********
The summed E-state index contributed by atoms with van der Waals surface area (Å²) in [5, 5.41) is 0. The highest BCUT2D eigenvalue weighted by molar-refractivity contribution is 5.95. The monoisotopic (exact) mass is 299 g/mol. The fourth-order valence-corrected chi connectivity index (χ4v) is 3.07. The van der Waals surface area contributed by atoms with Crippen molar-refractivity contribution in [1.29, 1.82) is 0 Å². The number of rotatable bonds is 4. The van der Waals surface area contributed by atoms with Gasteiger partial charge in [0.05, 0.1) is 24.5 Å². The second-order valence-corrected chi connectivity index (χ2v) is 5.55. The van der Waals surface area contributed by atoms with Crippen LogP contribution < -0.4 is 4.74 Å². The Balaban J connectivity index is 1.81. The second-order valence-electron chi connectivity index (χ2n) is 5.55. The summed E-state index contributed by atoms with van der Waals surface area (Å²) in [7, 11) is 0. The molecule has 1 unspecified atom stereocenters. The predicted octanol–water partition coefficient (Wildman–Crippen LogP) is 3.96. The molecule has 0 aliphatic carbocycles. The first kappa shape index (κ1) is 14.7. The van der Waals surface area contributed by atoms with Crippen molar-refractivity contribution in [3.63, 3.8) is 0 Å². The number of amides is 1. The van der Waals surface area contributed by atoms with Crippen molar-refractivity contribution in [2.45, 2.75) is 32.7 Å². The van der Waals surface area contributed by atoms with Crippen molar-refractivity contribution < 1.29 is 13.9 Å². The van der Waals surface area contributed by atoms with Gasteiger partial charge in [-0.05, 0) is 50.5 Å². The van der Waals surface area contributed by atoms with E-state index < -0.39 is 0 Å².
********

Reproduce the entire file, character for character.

The summed E-state index contributed by atoms with van der Waals surface area (Å²) in [5, 5.41) is 0. The highest BCUT2D eigenvalue weighted by molar-refractivity contribution is 5.95. The monoisotopic (exact) mass is 299 g/mol. The fourth-order valence-corrected chi connectivity index (χ4v) is 3.07. The van der Waals surface area contributed by atoms with Crippen molar-refractivity contribution in [1.29, 1.82) is 0 Å². The number of rotatable bonds is 4. The van der Waals surface area contributed by atoms with Gasteiger partial charge in [0.05, 0.1) is 24.5 Å². The second-order valence-corrected chi connectivity index (χ2v) is 5.55. The van der Waals surface area contributed by atoms with Crippen LogP contribution < -0.4 is 4.74 Å². The Balaban J connectivity index is 1.81. The second-order valence-electron chi connectivity index (χ2n) is 5.55. The summed E-state index contributed by atoms with van der Waals surface area (Å²) in [7, 11) is 0. The molecule has 1 unspecified atom stereocenters. The predicted octanol–water partition coefficient (Wildman–Crippen LogP) is 3.96. The molecule has 0 aliphatic carbocycles. The first kappa shape index (κ1) is 14.7. The van der Waals surface area contributed by atoms with Crippen molar-refractivity contribution in [3.63, 3.8) is 0 Å². The number of amides is 1. The van der Waals surface area contributed by atoms with Crippen molar-refractivity contribution in [2.45, 2.75) is 32.7 Å². The van der Waals surface area contributed by atoms with Crippen molar-refractivity contribution < 1.29 is 13.9 Å². The van der Waals surface area contributed by atoms with Gasteiger partial charge in [-0.05, 0) is 50.5 Å². The van der Waals surface area contributed by atoms with E-state index < -0.39 is 0 Å².